Canada’s Alice Munro won the Nobel literature prize on Thursday for her short stories that focus on the frailties of the human condition, becoming just the 13th woman to win in the history of the coveted award.
The Swedish Academy honoured Munro, 82, as a “master of the contemporary short story”.
It hailed her “finely tuned storytelling, which is characterised by clarity and psychological realism. Some critics consider her a Canadian Chekhov.”
“Her stories are often set in small town environments, where the struggle for a socially acceptable existence often results in strained relationships and moral conflicts — problems that stem from generational differences and colliding life ambitions,” it said.
Tipped as one of the favourites in the days before Thursday’s announcement, Munro is just the 13th woman to win the Nobel literature prize since it was first awarded in 1901.
She is also the first Canadian to win the prestigious honour.
Munro will receive the prize sum of eight million Swedish kronor ($1.24 million, 915,000 euros).
She will be presented with her award at a formal ceremony in Stockholm on December 10, the anniversary of prize founder Alfred Nobel’s death in 1896.
Last year, the award went to Chinese novelist Mo Yan.
Alice Munro sets her taut, acutely observed stories in the rural Ontario countryside where she grew up, focusing a stark lens on the frailties of the human condition.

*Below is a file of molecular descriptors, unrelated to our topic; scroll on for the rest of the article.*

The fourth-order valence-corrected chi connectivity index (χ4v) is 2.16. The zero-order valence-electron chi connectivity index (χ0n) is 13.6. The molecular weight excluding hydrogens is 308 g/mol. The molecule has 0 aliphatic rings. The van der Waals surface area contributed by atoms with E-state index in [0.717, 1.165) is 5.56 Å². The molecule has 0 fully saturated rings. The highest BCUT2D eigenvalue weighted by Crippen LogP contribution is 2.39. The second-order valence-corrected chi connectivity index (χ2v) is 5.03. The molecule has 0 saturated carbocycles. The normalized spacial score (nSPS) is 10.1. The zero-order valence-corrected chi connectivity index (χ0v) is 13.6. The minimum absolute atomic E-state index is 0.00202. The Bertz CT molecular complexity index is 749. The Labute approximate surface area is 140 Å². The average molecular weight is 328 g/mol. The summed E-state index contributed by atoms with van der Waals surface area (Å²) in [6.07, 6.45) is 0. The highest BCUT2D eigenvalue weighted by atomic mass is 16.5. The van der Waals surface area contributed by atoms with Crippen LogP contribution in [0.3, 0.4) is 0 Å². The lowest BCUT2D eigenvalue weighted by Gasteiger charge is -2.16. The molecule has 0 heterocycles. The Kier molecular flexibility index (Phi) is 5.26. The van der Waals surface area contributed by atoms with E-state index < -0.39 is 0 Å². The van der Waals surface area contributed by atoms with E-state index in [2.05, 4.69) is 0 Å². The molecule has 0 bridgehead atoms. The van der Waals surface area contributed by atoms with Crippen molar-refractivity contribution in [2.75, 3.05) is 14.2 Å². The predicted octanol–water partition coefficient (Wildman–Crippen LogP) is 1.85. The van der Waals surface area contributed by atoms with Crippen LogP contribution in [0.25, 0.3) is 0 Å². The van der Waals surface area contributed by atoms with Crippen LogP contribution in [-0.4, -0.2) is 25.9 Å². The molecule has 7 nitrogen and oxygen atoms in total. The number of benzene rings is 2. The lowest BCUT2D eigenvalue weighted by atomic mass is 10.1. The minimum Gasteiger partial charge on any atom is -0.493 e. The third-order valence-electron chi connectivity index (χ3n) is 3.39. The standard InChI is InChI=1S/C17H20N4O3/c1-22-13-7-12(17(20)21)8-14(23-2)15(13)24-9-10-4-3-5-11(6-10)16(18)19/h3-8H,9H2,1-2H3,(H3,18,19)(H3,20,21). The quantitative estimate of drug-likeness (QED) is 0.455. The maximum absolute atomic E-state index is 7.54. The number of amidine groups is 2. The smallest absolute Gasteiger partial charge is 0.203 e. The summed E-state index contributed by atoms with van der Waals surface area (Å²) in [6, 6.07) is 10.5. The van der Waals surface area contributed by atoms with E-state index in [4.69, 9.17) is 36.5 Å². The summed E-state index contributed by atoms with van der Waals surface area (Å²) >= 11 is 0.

Despite her vast success and an impressive list of literary prizes awarded over the past four decades, Munro, 82, remains as unassuming and modest as the characters in her collections of short stories and novels.
These are usually women who do not fit the normal stereotype of the beautiful, ravishing heroine, possibly reflecting the puritan values of her childhood.
“She is not a socialite. She is actually rarely seen in public, and does not go on book tours,” commented American literary critic David Homel.
As brilliant, dignified and elegant as Munro is, she is sometimes described as the complete opposite of another great dame of Canadian literature — Margaret Atwood.
Born on July 10, 1931 in Wingham, Ontario, she grew up in the countryside. Her father Robert Eric Laidlaw raised foxes and poultry, while her mother was a small town schoolteacher.
At just 11 years old, she decided she wanted to be a writer, and never wavered in her career choice.
“I think maybe I was successful in doing this because I didn’t have any other talents,” she explained in an interview posted on YouTube.
“I’m not really an intellectual,” Munro said. “I was an okay housewife but I wasn’t that great. There was never anything else that I was really drawn to doing so nothing interfered in the way life interferes for so many people.”
“It always does seem like magic to me.”
Munro’s first story “The Dimensions of a Shadow” was published in 1950 while she was studying at the University of Western Ontario.
It was at school that she met her first husband James Munro. The couple married in 1951 and moved to Vancouver in westernmost Canada, where they raised three girls.
In 1963, they bought a house in Victoria and opened a bookstore, Munro’s Books, described by author Allan Fotheringham as “the most magnificent bookstore in Canada, possibly in North America.”
Munro was three times awarded the Governor General’s Award for fiction, first for “Dance of the Happy Shades” published in 1968. “Who Do You Think You Are” (1978) and “The Progress of Love” (1986) also won Canada’s highest literary honor.
Her short stories often appeared in the pages of prestigious magazines such as The New Yorker and The Atlantic Monthly, with her latest collection “Dear Life” appearing in 2012.